• Austin: “Ranger Escort West of the Pecos,” commissioned for Texas Gov. John Connally. Lea chose the subject to remind legislators that people live west of the Pecos River. 
  • Fredericksburg: “Marines Call It That 2,000 Yard Stare,” arguably the most famous painting of war ever done, reproduced at the National Museum of the Pacific War as part of the Peleliu exhibit. 
Tom Lea’s World War II painting, titled “Marines Call It That 2,000 Yard Stare,” is displayed in Fredricksburg. (Courtesy Tom Lea Institute)
  • Kingsville: take a tour of The King Ranch. Lea took five years writing and illustrating its history. 
  • Hebbronville: El Randado, the ruins of a legendary South Texas horse ranch that could not be painted but had to be expressed in words.

What are other comparisons between Tom Lea and Piero della Francesca? 

Despite his greatness, Piero and his work were not widely known in the 15th century when he lived. He studied in Florence, an artistic center, but was from the border in the upper Tiber Valley where the three regions of Tuscany, Umbria and Marche meet.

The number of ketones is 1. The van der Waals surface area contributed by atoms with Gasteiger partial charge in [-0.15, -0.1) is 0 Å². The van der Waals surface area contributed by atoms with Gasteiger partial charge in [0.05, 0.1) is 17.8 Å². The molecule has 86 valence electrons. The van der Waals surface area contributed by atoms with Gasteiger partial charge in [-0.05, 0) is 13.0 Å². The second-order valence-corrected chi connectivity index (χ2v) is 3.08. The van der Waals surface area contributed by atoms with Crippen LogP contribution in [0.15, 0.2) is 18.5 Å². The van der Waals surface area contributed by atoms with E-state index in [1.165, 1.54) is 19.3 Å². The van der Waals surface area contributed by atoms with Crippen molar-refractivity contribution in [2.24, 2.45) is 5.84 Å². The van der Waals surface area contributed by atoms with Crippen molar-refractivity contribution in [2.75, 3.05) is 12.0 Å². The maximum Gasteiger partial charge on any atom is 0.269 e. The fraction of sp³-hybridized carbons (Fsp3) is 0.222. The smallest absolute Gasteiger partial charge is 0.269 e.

He did his most important work in small towns, not in bustling cities like Milan and Rome. To experience Piero’s paintings, you need to go to the places where they are. 

The same is true of Lea. Despite his gifts as a muralist, illustrator, World War II artist correspondent, novelist, historian, portraitist, and landscapist, he is not widely known. He studied art in Chicago but was from the El Paso border, where Texas, New Mexico and Chihuahua meet. 

He didn’t gravitate to urban art centers but worked from his studio in El Paso at the base of Mount Franklin. He left us works of art across Texas that enliven its history. To experience Lea’s paintings, you need to go to the places where they are. 

Adair Margo is the founder of the Tom Lea Institute. She chaired the President’s Committee on the Arts and the Humanities for the two-term presidency of George W. Bush and served on the U.S. National Commission for UNESCO. She is the former first lady of El Paso.